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Discussion Starter · #1 ·
Hello!

I am very new to caring for fish/shrimp/aquariums, and the job sort of fell in my lap but I am doing my absolute best to catch up and give them the best possible care.

I care for a tank at a small library, 10gal with neon tetra and dwarf cherry shrimp. It is a planted tank with a sand substrate. The tank has been here for just over a week and was previously cared for by a local pet store. When we received it, we got the bare essentials and are just now getting access to things like water testing.

Two days ago, I dosed the tank with Seachem Prime as I was worried about a shrimp.

We finally got test strips today, and the test revealed high gH, kH, and pH. All of them were at the highest possible of the test.

Nitrate and nitrite levels appear to be very good, likely thanks to the Prime. I have not done a water change since the tank arrived and local tap water is very hard. What is the best way for me to lower these (gH, kH, and pH) to good levels?
 

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Yes, RO water needs to be remineralized `before use. Depending on the target GH / KH you're shooting for, there are a few different paths. You can either use Salty Shrimp GH+, Salty Shrimp GH/KH+, or DIY with CaSO4, MgSO4, and NaHCO3.
 

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My thought is that since your tank water already has really high gh and kh, just replace the water weekly with pure ro water until your desired levels of gh, kh are achieved. Then each water change after that the water would need to be remineralized, or just mixed with tap water to get the right values.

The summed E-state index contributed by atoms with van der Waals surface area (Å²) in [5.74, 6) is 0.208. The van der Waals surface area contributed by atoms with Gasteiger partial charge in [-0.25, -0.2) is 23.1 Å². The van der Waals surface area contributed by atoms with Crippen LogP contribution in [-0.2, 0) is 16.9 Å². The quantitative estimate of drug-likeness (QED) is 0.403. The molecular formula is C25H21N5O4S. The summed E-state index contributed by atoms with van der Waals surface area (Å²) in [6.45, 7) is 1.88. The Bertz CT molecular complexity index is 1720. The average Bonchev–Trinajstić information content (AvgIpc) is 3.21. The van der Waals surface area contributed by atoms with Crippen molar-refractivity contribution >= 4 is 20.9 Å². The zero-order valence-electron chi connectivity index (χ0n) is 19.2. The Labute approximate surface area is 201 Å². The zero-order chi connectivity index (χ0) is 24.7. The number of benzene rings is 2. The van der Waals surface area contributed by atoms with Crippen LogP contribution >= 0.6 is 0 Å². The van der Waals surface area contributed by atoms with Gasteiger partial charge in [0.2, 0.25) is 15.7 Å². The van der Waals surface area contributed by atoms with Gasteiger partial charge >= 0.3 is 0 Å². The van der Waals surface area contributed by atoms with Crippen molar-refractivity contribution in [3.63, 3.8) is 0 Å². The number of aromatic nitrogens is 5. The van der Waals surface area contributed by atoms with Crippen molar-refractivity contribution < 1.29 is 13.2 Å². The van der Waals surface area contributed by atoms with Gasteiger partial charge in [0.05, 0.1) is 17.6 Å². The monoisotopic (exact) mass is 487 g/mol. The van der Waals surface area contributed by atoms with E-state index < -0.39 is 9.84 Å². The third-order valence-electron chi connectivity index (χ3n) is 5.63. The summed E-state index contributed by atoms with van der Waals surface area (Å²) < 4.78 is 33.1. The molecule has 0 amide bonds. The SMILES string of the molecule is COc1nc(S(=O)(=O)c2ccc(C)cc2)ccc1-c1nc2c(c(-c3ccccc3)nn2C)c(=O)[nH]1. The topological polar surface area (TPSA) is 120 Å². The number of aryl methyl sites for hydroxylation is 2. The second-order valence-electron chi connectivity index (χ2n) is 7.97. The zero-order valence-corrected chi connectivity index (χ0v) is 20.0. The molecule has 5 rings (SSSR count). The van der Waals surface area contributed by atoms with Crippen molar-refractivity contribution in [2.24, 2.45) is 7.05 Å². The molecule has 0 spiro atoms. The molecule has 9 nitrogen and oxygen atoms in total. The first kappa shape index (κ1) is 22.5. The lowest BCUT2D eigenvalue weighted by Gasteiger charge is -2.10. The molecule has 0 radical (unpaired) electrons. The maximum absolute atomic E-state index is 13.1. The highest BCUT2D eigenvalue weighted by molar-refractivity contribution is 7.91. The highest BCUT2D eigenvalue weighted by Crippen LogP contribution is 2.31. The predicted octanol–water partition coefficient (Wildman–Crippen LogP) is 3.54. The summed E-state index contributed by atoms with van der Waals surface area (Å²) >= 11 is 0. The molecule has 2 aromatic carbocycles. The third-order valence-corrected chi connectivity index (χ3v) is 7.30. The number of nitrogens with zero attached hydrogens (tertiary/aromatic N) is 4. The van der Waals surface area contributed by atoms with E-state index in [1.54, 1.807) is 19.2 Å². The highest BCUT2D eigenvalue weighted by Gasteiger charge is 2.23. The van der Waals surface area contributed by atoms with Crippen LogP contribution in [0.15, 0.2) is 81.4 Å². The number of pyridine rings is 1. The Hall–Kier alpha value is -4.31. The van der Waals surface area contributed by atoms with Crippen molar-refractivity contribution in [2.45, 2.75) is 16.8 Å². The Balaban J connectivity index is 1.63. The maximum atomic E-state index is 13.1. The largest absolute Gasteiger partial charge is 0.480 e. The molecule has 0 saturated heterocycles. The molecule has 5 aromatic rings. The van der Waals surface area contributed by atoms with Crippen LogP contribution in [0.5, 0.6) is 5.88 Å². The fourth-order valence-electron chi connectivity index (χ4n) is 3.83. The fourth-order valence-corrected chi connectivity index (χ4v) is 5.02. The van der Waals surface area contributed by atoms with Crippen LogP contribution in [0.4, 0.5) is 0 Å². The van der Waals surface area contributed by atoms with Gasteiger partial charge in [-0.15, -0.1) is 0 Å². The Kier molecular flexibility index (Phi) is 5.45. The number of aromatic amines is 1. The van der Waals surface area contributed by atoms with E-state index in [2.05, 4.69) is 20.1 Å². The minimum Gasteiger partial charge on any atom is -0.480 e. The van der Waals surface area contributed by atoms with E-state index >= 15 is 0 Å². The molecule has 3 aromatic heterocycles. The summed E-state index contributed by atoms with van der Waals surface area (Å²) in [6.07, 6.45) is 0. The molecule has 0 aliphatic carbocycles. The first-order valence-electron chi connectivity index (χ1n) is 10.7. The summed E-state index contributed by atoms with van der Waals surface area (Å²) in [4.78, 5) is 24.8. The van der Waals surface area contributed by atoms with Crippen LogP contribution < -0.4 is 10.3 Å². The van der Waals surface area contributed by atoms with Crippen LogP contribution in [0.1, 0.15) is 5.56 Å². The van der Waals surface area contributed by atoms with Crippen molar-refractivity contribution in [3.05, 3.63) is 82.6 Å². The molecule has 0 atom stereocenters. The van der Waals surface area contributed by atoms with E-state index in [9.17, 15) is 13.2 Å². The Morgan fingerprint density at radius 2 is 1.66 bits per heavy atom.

What conditioner would you recommend for the distilled water? I had read that it needs to be remineralized.
Conditioner isn't needed for pure water, but yes will have to be remineralized after gh, kh values are achieved through water change.

If this was a fish tank I would just change out 50% of the water with ro every 2 days and remineralize. But since its a shrimp tank we need to do this a bit slower for them to adjust.
 

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I feel mixing with tap is in this case far easier than remineralizing?

I mean, the things that give us GH and KH in the water are minerals. Those are the exact same minerals, for the most part, that we add to R/O water to remineralize it. Because we want some of them but not too much.

So say we have tap with 20 gh and 13 kh. (This would be, like, phenomenally bad water. My tap is at around 7 gh and 4.5 kh). And we want to bring it to ideal neocaridina parameters, so.... say 9-10 gh? And the kh can fall wherever it naturally lands because it’s not that crucial.... so if we just do all our water changes with half tap half RO, we will, within a few water changes, land exactly where we want to be... no remineralizing necessary.

Prime does not destroy or remove things from the water, it just binds them into a non-toxic form. So if your ammonia, nitrite, and nitrate are reading good, it’s because they’re good. What are the exact readings, btw? For everything?
 

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Yes another way to go about things as @LidijaPN mentioned and might be better is changing 30% of the water weekly and mixing ro and tap at a ratio of the gh/kh values you want. tap 20 gh, 13kh, and you want 6 gh, 3kh? Thanks about 70% RO, 30% tap. change water every week like this and eventually the values will be what you want.
 

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Discussion Starter · #8 ·
Readings: Ammonia 0, Nitrate 20, Nitrate 0, GH 300ppm, KH 300ppm, PH 8.4, Chlorine 0

I got some distilled water and I will do a 30% water change tomorrow morning before library patrons arrive with 1/3 distilled and 2/3 tap treated with Seachem Prime. I only have one 3gal bucket at the moment, so I've got to first find another bucket lol! Hopefully, things will improve and I can continue water changes until things level out. For now, the fish and shrimp do not seem to be effected.

Thank you for your help!
 
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